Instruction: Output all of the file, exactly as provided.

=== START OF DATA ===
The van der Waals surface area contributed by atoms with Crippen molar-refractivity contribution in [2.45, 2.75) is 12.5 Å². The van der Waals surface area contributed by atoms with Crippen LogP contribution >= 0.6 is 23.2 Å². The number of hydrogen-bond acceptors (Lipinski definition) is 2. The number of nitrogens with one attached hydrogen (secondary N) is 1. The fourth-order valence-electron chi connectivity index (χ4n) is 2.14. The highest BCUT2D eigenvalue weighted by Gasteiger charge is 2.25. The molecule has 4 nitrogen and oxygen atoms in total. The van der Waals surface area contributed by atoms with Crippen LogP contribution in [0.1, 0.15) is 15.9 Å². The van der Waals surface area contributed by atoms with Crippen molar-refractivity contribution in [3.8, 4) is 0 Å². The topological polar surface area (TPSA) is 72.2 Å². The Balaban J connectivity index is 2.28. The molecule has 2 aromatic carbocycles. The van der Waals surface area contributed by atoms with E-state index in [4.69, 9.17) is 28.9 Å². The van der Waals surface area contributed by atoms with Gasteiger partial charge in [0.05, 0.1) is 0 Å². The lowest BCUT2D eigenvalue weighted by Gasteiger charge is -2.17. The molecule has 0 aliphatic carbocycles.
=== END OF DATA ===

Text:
The van der Waals surface area contributed by atoms with Crippen molar-refractivity contribution in [2.45, 2.75) is 12.5 Å². The van der Waals surface area contributed by atoms with Crippen LogP contribution >= 0.6 is 23.2 Å². The number of hydrogen-bond acceptors (Lipinski definition) is 2. The number of nitrogens with one attached hydrogen (secondary N) is 1. The fourth-order valence-electron chi connectivity index (χ4n) is 2.14. The highest BCUT2D eigenvalue weighted by Gasteiger charge is 2.25. The molecule has 4 nitrogen and oxygen atoms in total. The van der Waals surface area contributed by atoms with Crippen LogP contribution in [0.1, 0.15) is 15.9 Å². The van der Waals surface area contributed by atoms with Crippen molar-refractivity contribution in [3.8, 4) is 0 Å². The topological polar surface area (TPSA) is 72.2 Å². The Balaban J connectivity index is 2.28. The molecule has 2 aromatic carbocycles. The van der Waals surface area contributed by atoms with E-state index in [4.69, 9.17) is 28.9 Å². The van der Waals surface area contributed by atoms with Gasteiger partial charge in [0.05, 0.1) is 0 Å². The lowest BCUT2D eigenvalue weighted by Gasteiger charge is -2.17. The molecule has 0 aliphatic carbocycles.